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Saturday Night Sober (a true short story)

An account of a night in 2009.

It’s 3am. I just got home. On the way in through the kitchen, out of habit I loped toward the cabinet above the sink to take my nightly cup of water to my room when I remembered I was completely sober and I could stand up straight and calmly reach for the cup of my choice.

My evening started at 6pm at a gallery in the West Village where I watched an artist demonstrate unusual ways to conduct electricity in order to light a lamp. He successfully turned a hot dog into a battery. I wasn’t that impressed because as a child I had had a potato clock from the Klutz catalog. But he was humble in his presentation and earnest in his dedication. He said he had researched many different brands of hot dog and found Nathan’s to be the best.

Performances by other artists followed. People had started smoking in the gallery and I went from antsy to entirely uncomfortable. I craved more than anything, a hot dog. I walked East on Spring Street to a Bavarian bar where I ordered two wieners with mustard, potato salad, and fancy ginger ale. Whiskey would have gone well but I had been drinking too much in the weeks before and had been feeling sickly.

By the time my text messages convinced my friend A to leave his apartment two blocks away and join me I had already paid my bill and exited the bar. But now he, too, only desired sausage and claimed that half the reason he left his apartment was because that sounded so good. So we went back to the same Bavarian bar, got a table, and I had Averna with lemon juice while he had the sausage platter.

Except for that small glass of digestif, for the rest of the night I refused all drinks. I was resigned to a plan of not having fun and this led me to a new state. I was sober and extremely malleable. I was willing to go anywhere, whatever party A and his friend J chose. But A was frustrated with my demeanor- I would say yes to any proposed destination but showed little enthusiasm or investment- only a detached, annoying serenity like a cartoon monk. A said I’m only fun when I’m single.

At a bar in Bushwick we joined a few of J’s friends and the difficulty of rounding everyone up for our ride back to the city wore at my composure. I insisted on sitting shotgun even though four larger people had to share the back seat. Between my blanket contentment and unabashed selfishness I could relate to A and his usually unbearable, constant critiquing of our surroundings. Each party was kind of lame, in part because the night had become too loaded with expectations for anything good to happen. A and J became grumpy.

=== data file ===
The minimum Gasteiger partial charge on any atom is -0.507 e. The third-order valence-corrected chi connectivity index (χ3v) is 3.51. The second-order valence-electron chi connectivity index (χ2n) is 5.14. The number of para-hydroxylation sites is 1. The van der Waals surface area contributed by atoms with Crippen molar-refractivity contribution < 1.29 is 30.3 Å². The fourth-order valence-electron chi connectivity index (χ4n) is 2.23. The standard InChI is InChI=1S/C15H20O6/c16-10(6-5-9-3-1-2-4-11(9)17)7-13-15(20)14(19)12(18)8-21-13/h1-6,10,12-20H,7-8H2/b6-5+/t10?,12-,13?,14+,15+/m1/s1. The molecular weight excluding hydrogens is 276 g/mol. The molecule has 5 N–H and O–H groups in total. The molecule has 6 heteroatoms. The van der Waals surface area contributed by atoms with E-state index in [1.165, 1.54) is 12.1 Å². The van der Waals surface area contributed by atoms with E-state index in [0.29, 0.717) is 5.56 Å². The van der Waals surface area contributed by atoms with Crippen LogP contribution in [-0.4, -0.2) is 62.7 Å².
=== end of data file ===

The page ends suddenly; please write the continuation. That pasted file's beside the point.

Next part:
I texted my friend K to see what he was up to. He wrote back from a party on the Upper East Side. Now at my last stop with A and J, a bar in the East Village, I texted K to say I was headed uptown and was he still at the party. He replied with the address. But by the time I got on to the street and called K he was already leaving to go downtown. I pressed him for information about this uptown party. He said it was a crazy dance party, someone’s birthday. I wouldn’t know anyone. I decided to go anyway.

The streets were crowded, no free taxis. Waiting for the subway at Astor Place, the station was packed. Saturday night. Everyone going home or out still further. I boarded the rear car of the 6 train and just managed to grab one of those new little fold-down seats. Whenever someone stands up from one the seat snaps back against the wall making a loud bang and everyone looks up. I used to forget, too, to ease the seat closed with one hand as I rose and when it made that horrible noise I would scold myself for being so thoughtless but I’ve got the hang of it now.

Earlier in the week I was looking for something to read. I scanned my brother’s bookshelves and realized I had never read anything by Hemingway. I borrowed “The Snows of Mount Kilmanjaro and Other Stories.” After reading the title story I was skeptical- okay but not really my thing. But now, on this subway seat I read “A Clean Well-Lighted Place” and changed my mind.

I and several others got out at 68th Street. I walked a few blocks South East to the address, a tall, luxury building. Inside I told the doorman the apartment number- it’s still going right? He said “You’re a little late.”